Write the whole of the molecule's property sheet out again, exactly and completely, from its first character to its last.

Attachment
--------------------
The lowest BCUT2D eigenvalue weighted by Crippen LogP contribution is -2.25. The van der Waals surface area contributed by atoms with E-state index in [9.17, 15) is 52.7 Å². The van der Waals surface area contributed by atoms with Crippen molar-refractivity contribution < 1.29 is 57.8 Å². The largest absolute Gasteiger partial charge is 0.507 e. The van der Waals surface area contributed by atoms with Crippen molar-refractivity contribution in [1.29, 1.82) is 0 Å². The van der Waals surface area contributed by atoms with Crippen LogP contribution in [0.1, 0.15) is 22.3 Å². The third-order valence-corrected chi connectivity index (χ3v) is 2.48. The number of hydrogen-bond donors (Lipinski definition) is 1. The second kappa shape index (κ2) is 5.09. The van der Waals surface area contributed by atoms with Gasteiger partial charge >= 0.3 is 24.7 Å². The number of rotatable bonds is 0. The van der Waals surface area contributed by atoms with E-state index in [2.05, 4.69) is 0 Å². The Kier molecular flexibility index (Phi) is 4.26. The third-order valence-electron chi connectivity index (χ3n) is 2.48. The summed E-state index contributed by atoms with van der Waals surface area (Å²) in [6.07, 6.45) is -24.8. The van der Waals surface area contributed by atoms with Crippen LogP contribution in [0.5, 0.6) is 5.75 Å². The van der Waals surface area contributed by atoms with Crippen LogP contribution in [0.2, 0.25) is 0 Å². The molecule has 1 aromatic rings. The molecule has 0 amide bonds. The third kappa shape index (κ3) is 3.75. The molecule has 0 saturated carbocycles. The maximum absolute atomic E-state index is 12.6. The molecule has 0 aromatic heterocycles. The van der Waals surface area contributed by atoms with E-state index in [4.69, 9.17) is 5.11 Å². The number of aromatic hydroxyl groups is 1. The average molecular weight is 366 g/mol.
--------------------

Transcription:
The lowest BCUT2D eigenvalue weighted by Crippen LogP contribution is -2.25. The van der Waals surface area contributed by atoms with E-state index in [9.17, 15) is 52.7 Å². The van der Waals surface area contributed by atoms with Crippen molar-refractivity contribution < 1.29 is 57.8 Å². The largest absolute Gasteiger partial charge is 0.507 e. The van der Waals surface area contributed by atoms with Crippen molar-refractivity contribution in [1.29, 1.82) is 0 Å². The van der Waals surface area contributed by atoms with Crippen LogP contribution in [0.1, 0.15) is 22.3 Å². The third-order valence-corrected chi connectivity index (χ3v) is 2.48. The number of hydrogen-bond donors (Lipinski definition) is 1. The second kappa shape index (κ2) is 5.09. The van der Waals surface area contributed by atoms with Gasteiger partial charge >= 0.3 is 24.7 Å². The number of rotatable bonds is 0. The van der Waals surface area contributed by atoms with E-state index in [2.05, 4.69) is 0 Å². The Kier molecular flexibility index (Phi) is 4.26. The third-order valence-electron chi connectivity index (χ3n) is 2.48. The summed E-state index contributed by atoms with van der Waals surface area (Å²) in [6.07, 6.45) is -24.8. The van der Waals surface area contributed by atoms with Crippen LogP contribution in [0.5, 0.6) is 5.75 Å². The van der Waals surface area contributed by atoms with Crippen LogP contribution in [0.2, 0.25) is 0 Å². The molecule has 1 aromatic rings. The molecule has 0 amide bonds. The third kappa shape index (κ3) is 3.75. The molecule has 0 saturated carbocycles. The maximum absolute atomic E-state index is 12.6. The molecule has 0 aromatic heterocycles. The van der Waals surface area contributed by atoms with E-state index in [4.69, 9.17) is 5.11 Å². The number of aromatic hydroxyl groups is 1. The average molecular weight is 366 g/mol.